Position: legal consultant with Al Rowaad Advocates and Legal Consultants.

Our family matters legal consultant

Name: Hassan Mohsen Elhais

Position: legal consultant with Al Rowaad Advocates and Legal Consultants.

Our family matters legal consultant

Name: Hassan Mohsen Elhais

Position: legal consultant with Al Rowaad Advocates and Legal Consultants.

Our family matters legal consultant

Name: Hassan Mohsen Elhais

Position: legal consultant with Al Rowaad Advocates and Legal Consultants.

Our family matters legal consultant

Name: Hassan Mohsen Elhais

Position: legal consultant with Al Rowaad Advocates and Legal Consultants.

Our family matters legal consultant

Name: Hassan Mohsen Elhais

Position: legal consultant with Al Rowaad Advocates and Legal Consultants.

Our family matters legal consultant

Name: Hassan Mohsen Elhais

Position: legal consultant with Al Rowaad Advocates and Legal Consultants.

Our family matters legal consultant

Name: Hassan Mohsen Elhais

Position: legal consultant with Al Rowaad Advocates and Legal Consultants.

Our family matters legal consultant

Name: Hassan Mohsen Elhais

Position: legal consultant with Al Rowaad Advocates and Legal Consultants.

Our family matters legal consultant

Name: Hassan Mohsen Elhais

Position: legal consultant with Al Rowaad Advocates and Legal Consultants.

Our family matters legal consultant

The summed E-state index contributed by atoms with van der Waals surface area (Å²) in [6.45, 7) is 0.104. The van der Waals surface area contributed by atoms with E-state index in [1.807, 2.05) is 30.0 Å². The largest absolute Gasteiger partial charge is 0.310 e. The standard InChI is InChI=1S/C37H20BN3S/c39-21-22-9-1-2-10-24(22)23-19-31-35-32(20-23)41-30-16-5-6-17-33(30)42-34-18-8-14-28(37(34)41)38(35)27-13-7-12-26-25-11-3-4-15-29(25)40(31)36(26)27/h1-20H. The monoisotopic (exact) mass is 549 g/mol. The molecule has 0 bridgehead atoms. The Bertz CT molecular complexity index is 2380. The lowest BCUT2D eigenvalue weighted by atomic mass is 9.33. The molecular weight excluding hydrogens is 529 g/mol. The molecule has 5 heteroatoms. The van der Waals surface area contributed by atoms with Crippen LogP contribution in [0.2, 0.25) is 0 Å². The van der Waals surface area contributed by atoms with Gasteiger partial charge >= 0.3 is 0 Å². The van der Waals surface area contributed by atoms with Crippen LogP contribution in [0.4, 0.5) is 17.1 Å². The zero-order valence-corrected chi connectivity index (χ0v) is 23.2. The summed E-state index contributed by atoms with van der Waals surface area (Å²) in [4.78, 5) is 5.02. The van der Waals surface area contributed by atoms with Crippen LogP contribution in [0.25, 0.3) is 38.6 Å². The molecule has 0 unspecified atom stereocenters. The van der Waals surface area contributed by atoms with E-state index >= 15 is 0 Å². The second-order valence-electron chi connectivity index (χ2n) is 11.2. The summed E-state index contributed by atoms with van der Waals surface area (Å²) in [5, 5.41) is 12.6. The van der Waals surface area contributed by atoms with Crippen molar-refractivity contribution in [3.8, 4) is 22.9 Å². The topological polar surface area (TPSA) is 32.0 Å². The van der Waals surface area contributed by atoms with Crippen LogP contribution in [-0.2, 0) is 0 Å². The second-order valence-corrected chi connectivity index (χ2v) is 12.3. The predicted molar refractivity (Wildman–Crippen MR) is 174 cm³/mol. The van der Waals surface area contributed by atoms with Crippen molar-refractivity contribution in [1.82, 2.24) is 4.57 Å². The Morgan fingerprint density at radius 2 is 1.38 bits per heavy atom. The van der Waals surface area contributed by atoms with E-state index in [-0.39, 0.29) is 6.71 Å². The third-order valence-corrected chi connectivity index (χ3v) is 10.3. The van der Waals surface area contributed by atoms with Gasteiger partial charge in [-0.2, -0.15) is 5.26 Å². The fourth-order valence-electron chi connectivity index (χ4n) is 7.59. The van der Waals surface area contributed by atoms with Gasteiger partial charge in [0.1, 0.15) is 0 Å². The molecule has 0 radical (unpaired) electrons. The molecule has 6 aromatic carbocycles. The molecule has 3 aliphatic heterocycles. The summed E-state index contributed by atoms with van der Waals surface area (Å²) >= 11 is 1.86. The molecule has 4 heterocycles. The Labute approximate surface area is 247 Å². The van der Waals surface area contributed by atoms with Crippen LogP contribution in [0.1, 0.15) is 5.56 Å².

Name: Hassan Mohsen Elhais

Position: legal consultant with Al Rowaad Advocates and Legal Consultants.

Our family matters legal consultant

Name: Hassan Mohsen Elhais

Position: legal consultant with Al Rowaad Advocates and Legal Consultants.

Our family matters legal consultant

Name: Hassan Mohsen Elhais

Position: legal consultant with Al Rowaad Advocates and Legal Consultants.

The specs: 2018 Nissan 370Z Nismo

The specs: 2018 Nissan 370Z Nismo
Price, base / as tested: Dh182,178
Engine: 3.7-litre V6
Power: 350hp @ 7,400rpm
Torque: 374Nm @ 5,200rpm
Transmission: Seven-speed automatic
​​​​​​​Fuel consumption, combined: 10.5L / 100km

The specs: 2018 Nissan 370Z Nismo

The specs: 2018 Nissan 370Z Nismo
Price, base / as tested: Dh182,178
Engine: 3.7-litre V6
Power: 350hp @ 7,400rpm
Torque: 374Nm @ 5,200rpm
Transmission: Seven-speed automatic
​​​​​​​Fuel consumption, combined: 10.5L / 100km

The specs: 2018 Nissan 370Z Nismo

The specs: 2018 Nissan 370Z Nismo
Price, base / as tested: Dh182,178
Engine: 3.7-litre V6
Power: 350hp @ 7,400rpm
Torque: 374Nm @ 5,200rpm
Transmission: Seven-speed automatic
​​​​​​​Fuel consumption, combined: 10.5L / 100km

The specs: 2018 Nissan 370Z Nismo

The specs: 2018 Nissan 370Z Nismo
Price, base / as tested: Dh182,178
Engine: 3.7-litre V6
Power: 350hp @ 7,400rpm
Torque: 374Nm @ 5,200rpm
Transmission: Seven-speed automatic
​​​​​​​Fuel consumption, combined: 10.5L / 100km

The specs: 2018 Nissan 370Z Nismo

The specs: 2018 Nissan 370Z Nismo
Price, base / as tested: Dh182,178
Engine: 3.7-litre V6
Power: 350hp @ 7,400rpm
Torque: 374Nm @ 5,200rpm
Transmission: Seven-speed automatic
​​​​​​​Fuel consumption, combined: 10.5L / 100km

The specs: 2018 Nissan 370Z Nismo

The specs: 2018 Nissan 370Z Nismo
Price, base / as tested: Dh182,178
Engine: 3.7-litre V6
Power: 350hp @ 7,400rpm
Torque: 374Nm @ 5,200rpm
Transmission: Seven-speed automatic
​​​​​​​Fuel consumption, combined: 10.5L / 100km

The specs: 2018 Nissan 370Z Nismo

The specs: 2018 Nissan 370Z Nismo
Price, base / as tested: Dh182,178
Engine: 3.7-litre V6
Power: 350hp @ 7,400rpm
Torque: 374Nm @ 5,200rpm
Transmission: Seven-speed automatic
​​​​​​​Fuel consumption, combined: 10.5L / 100km

The specs: 2018 Nissan 370Z Nismo

The specs: 2018 Nissan 370Z Nismo
Price, base / as tested: Dh182,178
Engine: 3.7-litre V6
Power: 350hp @ 7,400rpm